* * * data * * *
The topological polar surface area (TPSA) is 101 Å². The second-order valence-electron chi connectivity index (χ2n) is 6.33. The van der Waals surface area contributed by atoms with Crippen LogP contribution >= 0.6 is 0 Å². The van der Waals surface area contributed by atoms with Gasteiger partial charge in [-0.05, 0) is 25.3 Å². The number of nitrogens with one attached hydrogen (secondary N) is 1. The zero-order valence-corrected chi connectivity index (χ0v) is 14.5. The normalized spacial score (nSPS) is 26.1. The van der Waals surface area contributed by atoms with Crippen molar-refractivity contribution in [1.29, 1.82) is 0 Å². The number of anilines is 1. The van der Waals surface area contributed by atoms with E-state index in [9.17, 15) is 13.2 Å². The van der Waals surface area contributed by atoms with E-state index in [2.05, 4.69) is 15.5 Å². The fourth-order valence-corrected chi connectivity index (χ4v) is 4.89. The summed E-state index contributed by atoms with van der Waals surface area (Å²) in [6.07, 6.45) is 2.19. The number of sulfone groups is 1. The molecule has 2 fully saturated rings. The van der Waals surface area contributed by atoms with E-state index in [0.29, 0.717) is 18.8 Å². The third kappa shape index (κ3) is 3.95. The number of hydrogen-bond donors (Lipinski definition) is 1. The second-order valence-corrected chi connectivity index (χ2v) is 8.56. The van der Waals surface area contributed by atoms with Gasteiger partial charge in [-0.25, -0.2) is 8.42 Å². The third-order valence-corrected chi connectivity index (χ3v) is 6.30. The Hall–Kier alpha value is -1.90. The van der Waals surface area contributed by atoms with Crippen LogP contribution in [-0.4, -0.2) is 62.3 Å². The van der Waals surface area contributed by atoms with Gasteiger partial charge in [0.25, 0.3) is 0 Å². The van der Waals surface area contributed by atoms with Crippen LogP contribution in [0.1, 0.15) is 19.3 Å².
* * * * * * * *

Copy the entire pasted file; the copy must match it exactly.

The topological polar surface area (TPSA) is 101 Å². The second-order valence-electron chi connectivity index (χ2n) is 6.33. The van der Waals surface area contributed by atoms with Crippen LogP contribution >= 0.6 is 0 Å². The van der Waals surface area contributed by atoms with Gasteiger partial charge in [-0.05, 0) is 25.3 Å². The number of nitrogens with one attached hydrogen (secondary N) is 1. The zero-order valence-corrected chi connectivity index (χ0v) is 14.5. The normalized spacial score (nSPS) is 26.1. The van der Waals surface area contributed by atoms with Crippen molar-refractivity contribution in [1.29, 1.82) is 0 Å². The number of anilines is 1. The van der Waals surface area contributed by atoms with E-state index in [9.17, 15) is 13.2 Å². The van der Waals surface area contributed by atoms with E-state index in [2.05, 4.69) is 15.5 Å². The fourth-order valence-corrected chi connectivity index (χ4v) is 4.89. The summed E-state index contributed by atoms with van der Waals surface area (Å²) in [6.07, 6.45) is 2.19. The number of sulfone groups is 1. The molecule has 2 fully saturated rings. The van der Waals surface area contributed by atoms with E-state index in [0.29, 0.717) is 18.8 Å². The third kappa shape index (κ3) is 3.95. The number of hydrogen-bond donors (Lipinski definition) is 1. The second-order valence-corrected chi connectivity index (χ2v) is 8.56. The van der Waals surface area contributed by atoms with Gasteiger partial charge in [-0.25, -0.2) is 8.42 Å². The third-order valence-corrected chi connectivity index (χ3v) is 6.30. The Hall–Kier alpha value is -1.90. The van der Waals surface area contributed by atoms with Crippen LogP contribution in [-0.4, -0.2) is 62.3 Å². The van der Waals surface area contributed by atoms with Gasteiger partial charge in [0.25, 0.3) is 0 Å². The van der Waals surface area contributed by atoms with Crippen LogP contribution in [0.1, 0.15) is 19.3 Å².